‘You’re what’s wrong with me’: Fish Tank, The Selfish Giant and the language of contemporary British social realism | Intellect Skip to content
Volume 12, Issue 3
  • ISSN: 1474-2756
  • E-ISSN: 2040-0578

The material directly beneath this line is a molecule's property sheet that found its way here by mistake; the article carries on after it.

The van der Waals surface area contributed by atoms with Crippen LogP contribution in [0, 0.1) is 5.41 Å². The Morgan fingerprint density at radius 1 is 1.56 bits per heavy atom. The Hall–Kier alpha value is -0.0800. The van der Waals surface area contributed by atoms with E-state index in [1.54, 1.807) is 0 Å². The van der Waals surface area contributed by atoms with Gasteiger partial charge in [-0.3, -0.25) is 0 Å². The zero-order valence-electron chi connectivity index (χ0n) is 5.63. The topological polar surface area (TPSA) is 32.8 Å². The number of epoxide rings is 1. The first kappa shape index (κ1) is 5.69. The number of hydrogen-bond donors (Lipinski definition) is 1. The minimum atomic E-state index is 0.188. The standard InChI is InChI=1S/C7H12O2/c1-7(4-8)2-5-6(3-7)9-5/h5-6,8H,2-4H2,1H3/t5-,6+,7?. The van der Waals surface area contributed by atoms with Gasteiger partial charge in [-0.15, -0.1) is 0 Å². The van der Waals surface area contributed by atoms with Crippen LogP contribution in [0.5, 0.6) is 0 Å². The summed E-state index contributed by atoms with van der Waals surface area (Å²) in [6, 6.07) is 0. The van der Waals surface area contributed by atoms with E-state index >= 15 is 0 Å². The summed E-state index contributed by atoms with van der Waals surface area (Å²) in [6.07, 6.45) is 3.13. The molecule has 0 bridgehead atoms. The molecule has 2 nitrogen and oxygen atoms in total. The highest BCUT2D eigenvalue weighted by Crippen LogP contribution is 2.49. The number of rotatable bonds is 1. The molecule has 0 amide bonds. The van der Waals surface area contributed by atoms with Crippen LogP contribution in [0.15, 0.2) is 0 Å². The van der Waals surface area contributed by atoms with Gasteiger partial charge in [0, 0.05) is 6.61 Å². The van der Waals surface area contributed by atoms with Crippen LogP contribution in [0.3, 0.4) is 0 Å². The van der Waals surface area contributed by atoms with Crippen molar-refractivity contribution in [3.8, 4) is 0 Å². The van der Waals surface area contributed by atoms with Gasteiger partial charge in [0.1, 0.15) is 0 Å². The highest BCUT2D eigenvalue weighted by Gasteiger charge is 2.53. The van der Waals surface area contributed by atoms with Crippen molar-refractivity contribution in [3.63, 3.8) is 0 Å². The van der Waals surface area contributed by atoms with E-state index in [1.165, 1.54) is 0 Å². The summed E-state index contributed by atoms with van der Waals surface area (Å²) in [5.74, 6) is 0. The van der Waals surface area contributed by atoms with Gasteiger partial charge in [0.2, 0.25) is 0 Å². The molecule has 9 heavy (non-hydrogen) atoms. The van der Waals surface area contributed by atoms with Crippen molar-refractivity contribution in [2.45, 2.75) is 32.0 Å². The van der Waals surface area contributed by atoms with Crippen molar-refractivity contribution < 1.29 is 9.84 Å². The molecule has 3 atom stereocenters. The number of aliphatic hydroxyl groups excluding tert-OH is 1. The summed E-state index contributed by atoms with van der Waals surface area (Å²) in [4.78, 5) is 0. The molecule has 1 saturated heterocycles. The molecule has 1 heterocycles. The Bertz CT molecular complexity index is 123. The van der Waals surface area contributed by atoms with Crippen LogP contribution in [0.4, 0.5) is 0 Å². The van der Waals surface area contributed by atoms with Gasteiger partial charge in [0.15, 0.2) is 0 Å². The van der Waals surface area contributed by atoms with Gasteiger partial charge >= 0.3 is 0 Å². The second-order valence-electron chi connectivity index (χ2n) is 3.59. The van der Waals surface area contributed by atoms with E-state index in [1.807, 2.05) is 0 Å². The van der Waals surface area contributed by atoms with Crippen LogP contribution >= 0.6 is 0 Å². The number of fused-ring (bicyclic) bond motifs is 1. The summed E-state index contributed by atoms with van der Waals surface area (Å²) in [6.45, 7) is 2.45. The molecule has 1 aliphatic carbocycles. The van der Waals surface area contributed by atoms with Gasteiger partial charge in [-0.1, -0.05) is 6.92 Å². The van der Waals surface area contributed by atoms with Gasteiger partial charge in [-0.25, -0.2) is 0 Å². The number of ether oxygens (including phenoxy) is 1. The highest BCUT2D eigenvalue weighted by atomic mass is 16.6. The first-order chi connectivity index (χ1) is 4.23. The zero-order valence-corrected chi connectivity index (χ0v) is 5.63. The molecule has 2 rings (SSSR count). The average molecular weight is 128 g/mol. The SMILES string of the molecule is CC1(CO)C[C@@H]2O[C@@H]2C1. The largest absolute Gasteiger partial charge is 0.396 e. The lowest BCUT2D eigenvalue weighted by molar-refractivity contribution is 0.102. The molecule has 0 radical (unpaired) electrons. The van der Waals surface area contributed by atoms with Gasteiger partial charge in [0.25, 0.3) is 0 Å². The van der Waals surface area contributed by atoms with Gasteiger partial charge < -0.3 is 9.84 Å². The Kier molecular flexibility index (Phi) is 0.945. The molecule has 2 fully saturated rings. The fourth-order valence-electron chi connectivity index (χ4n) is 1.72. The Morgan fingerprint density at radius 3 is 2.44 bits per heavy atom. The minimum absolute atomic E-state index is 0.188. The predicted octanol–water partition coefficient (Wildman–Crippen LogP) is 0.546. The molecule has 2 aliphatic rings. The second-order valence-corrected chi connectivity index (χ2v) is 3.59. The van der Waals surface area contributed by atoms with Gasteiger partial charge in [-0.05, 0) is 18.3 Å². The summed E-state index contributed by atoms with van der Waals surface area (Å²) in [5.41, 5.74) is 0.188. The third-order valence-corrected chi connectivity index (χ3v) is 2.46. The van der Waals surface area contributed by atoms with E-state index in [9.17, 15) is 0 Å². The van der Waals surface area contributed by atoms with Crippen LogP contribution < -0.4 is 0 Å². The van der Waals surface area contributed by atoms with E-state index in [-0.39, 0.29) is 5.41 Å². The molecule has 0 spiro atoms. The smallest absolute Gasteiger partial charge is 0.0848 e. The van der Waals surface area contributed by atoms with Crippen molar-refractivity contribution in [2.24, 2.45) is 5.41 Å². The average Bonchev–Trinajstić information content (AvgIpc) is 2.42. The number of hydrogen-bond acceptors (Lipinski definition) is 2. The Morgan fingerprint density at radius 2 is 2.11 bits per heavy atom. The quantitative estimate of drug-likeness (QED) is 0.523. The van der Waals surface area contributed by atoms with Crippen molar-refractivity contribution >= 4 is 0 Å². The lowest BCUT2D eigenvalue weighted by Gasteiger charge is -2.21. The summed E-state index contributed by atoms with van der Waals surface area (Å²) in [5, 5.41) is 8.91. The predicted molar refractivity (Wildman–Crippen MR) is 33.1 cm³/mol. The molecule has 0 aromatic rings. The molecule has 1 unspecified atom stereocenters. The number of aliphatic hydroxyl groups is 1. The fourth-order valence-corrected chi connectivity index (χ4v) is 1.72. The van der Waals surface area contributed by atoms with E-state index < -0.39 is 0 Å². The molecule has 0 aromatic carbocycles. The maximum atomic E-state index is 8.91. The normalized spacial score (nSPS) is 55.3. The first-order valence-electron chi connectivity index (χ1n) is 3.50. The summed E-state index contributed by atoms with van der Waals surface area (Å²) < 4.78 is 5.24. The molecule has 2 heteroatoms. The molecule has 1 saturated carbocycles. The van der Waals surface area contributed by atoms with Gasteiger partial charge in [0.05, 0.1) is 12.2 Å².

Contemporary British social realism has rapidly gained critical adherents in mainstream film critique, with the 2009 film Fish Tank hailed as a triumphant demonstration of British political cinema. The 2013 film The Selfish Giant followed this trend, and both have been aggrandized as a concrete critique of social inequality and, in a similar vein to the films of Ken Loach, offer an insight into the destabilizing effects of living with marginalized social categories. However, this article contends that the representation of working-class characters in Fish Tank and The Selfish Giant can also be interpreted as a depoliticized form of British social realism that fails to effectively depict the scope of social inequality or critique current policies and problems. This article interrogates the critical responses that annex Fish Tank and the Selfish Giant with Loach’s body of films and suggests that the texts form part of a broader trend of decontextualization in contemporary British social realism.


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